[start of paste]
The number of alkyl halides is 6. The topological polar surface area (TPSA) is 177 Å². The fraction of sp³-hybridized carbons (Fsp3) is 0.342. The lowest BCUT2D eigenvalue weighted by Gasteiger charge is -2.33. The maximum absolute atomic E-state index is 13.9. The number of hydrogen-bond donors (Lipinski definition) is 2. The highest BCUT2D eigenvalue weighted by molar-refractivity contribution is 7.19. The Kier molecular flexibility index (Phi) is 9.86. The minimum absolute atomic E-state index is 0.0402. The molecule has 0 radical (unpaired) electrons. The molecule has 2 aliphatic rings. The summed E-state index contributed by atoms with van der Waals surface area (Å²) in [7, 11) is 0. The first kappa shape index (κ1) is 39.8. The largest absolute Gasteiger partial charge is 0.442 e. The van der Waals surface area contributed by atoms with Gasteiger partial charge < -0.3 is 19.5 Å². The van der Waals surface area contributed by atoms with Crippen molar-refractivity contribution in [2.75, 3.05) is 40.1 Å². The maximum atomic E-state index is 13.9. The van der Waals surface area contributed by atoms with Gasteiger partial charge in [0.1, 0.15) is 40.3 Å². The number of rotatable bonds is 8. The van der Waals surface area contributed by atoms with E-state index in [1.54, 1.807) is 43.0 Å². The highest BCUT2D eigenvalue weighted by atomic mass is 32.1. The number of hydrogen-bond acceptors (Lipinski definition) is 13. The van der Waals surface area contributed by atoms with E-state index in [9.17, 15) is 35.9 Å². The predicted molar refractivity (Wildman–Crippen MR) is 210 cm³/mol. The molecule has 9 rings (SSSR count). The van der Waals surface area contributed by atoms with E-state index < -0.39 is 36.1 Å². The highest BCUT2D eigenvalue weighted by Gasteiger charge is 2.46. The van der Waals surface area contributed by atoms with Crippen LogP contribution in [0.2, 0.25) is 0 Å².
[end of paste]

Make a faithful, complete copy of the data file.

The number of alkyl halides is 6. The topological polar surface area (TPSA) is 177 Å². The fraction of sp³-hybridized carbons (Fsp3) is 0.342. The lowest BCUT2D eigenvalue weighted by Gasteiger charge is -2.33. The maximum absolute atomic E-state index is 13.9. The number of hydrogen-bond donors (Lipinski definition) is 2. The highest BCUT2D eigenvalue weighted by molar-refractivity contribution is 7.19. The Kier molecular flexibility index (Phi) is 9.86. The minimum absolute atomic E-state index is 0.0402. The molecule has 0 radical (unpaired) electrons. The molecule has 2 aliphatic rings. The summed E-state index contributed by atoms with van der Waals surface area (Å²) in [7, 11) is 0. The first kappa shape index (κ1) is 39.8. The largest absolute Gasteiger partial charge is 0.442 e. The van der Waals surface area contributed by atoms with Gasteiger partial charge < -0.3 is 19.5 Å². The van der Waals surface area contributed by atoms with Crippen molar-refractivity contribution in [2.75, 3.05) is 40.1 Å². The maximum atomic E-state index is 13.9. The van der Waals surface area contributed by atoms with Gasteiger partial charge in [0.1, 0.15) is 40.3 Å². The number of rotatable bonds is 8. The van der Waals surface area contributed by atoms with E-state index in [1.54, 1.807) is 43.0 Å². The highest BCUT2D eigenvalue weighted by atomic mass is 32.1. The number of hydrogen-bond acceptors (Lipinski definition) is 13. The van der Waals surface area contributed by atoms with E-state index in [9.17, 15) is 35.9 Å². The predicted molar refractivity (Wildman–Crippen MR) is 210 cm³/mol. The molecule has 9 rings (SSSR count). The van der Waals surface area contributed by atoms with E-state index < -0.39 is 36.1 Å². The highest BCUT2D eigenvalue weighted by Gasteiger charge is 2.46. The van der Waals surface area contributed by atoms with Crippen LogP contribution in [0.2, 0.25) is 0 Å².